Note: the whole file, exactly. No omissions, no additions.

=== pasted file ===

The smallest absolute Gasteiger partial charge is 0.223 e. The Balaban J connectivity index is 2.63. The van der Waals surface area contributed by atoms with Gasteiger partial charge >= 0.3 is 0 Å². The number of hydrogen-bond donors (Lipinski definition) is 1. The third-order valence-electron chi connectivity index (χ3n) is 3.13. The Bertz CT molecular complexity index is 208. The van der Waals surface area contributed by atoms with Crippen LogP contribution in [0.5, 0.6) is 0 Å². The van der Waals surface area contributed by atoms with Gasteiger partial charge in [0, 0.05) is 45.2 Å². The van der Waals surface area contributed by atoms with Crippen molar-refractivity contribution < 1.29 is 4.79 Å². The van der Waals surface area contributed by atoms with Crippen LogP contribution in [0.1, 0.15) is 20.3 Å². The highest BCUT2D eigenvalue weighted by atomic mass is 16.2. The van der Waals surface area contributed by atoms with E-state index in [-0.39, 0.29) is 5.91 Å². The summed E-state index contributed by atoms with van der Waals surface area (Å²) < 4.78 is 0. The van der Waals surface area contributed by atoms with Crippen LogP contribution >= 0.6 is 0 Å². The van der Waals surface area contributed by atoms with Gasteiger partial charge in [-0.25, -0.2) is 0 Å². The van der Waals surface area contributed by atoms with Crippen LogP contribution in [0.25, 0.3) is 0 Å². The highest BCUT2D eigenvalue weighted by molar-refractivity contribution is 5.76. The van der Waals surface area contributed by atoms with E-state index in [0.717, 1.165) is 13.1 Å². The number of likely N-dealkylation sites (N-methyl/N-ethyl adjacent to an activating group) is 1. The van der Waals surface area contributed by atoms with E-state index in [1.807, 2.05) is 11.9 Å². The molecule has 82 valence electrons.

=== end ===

The smallest absolute Gasteiger partial charge is 0.223 e. The Balaban J connectivity index is 2.63. The van der Waals surface area contributed by atoms with Gasteiger partial charge >= 0.3 is 0 Å². The number of hydrogen-bond donors (Lipinski definition) is 1. The third-order valence-electron chi connectivity index (χ3n) is 3.13. The Bertz CT molecular complexity index is 208. The van der Waals surface area contributed by atoms with Crippen LogP contribution in [0.5, 0.6) is 0 Å². The van der Waals surface area contributed by atoms with Gasteiger partial charge in [0, 0.05) is 45.2 Å². The van der Waals surface area contributed by atoms with Crippen molar-refractivity contribution < 1.29 is 4.79 Å². The van der Waals surface area contributed by atoms with Crippen LogP contribution in [0.1, 0.15) is 20.3 Å². The highest BCUT2D eigenvalue weighted by atomic mass is 16.2. The van der Waals surface area contributed by atoms with E-state index in [-0.39, 0.29) is 5.91 Å². The summed E-state index contributed by atoms with van der Waals surface area (Å²) < 4.78 is 0. The van der Waals surface area contributed by atoms with Crippen LogP contribution >= 0.6 is 0 Å². The van der Waals surface area contributed by atoms with Gasteiger partial charge in [-0.25, -0.2) is 0 Å². The van der Waals surface area contributed by atoms with Crippen LogP contribution in [0.25, 0.3) is 0 Å². The highest BCUT2D eigenvalue weighted by molar-refractivity contribution is 5.76. The van der Waals surface area contributed by atoms with E-state index in [0.717, 1.165) is 13.1 Å². The number of likely N-dealkylation sites (N-methyl/N-ethyl adjacent to an activating group) is 1. The van der Waals surface area contributed by atoms with E-state index in [1.807, 2.05) is 11.9 Å². The molecule has 82 valence electrons.